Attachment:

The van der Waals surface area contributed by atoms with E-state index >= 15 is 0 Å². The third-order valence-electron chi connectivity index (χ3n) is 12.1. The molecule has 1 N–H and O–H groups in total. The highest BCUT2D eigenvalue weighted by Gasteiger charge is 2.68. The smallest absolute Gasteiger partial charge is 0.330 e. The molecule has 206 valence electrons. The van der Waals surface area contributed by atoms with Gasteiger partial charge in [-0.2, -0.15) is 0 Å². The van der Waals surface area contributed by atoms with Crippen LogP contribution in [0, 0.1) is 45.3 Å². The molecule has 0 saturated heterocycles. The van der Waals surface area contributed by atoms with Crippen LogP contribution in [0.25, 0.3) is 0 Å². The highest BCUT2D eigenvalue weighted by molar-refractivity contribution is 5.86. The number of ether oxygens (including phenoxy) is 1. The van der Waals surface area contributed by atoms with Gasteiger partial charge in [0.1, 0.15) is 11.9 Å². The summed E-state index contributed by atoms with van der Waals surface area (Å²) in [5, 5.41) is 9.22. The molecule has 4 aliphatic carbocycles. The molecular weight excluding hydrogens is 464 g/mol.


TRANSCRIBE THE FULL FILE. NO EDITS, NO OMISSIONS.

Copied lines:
The van der Waals surface area contributed by atoms with E-state index >= 15 is 0 Å². The third-order valence-electron chi connectivity index (χ3n) is 12.1. The molecule has 1 N–H and O–H groups in total. The highest BCUT2D eigenvalue weighted by Gasteiger charge is 2.68. The smallest absolute Gasteiger partial charge is 0.330 e. The molecule has 206 valence electrons. The van der Waals surface area contributed by atoms with Gasteiger partial charge in [-0.2, -0.15) is 0 Å². The van der Waals surface area contributed by atoms with Crippen LogP contribution in [0, 0.1) is 45.3 Å². The molecule has 0 saturated heterocycles. The van der Waals surface area contributed by atoms with Crippen LogP contribution in [0.25, 0.3) is 0 Å². The highest BCUT2D eigenvalue weighted by molar-refractivity contribution is 5.86. The number of ether oxygens (including phenoxy) is 1. The van der Waals surface area contributed by atoms with Gasteiger partial charge in [0.1, 0.15) is 11.9 Å². The summed E-state index contributed by atoms with van der Waals surface area (Å²) in [5, 5.41) is 9.22. The molecule has 4 aliphatic carbocycles. The molecular weight excluding hydrogens is 464 g/mol.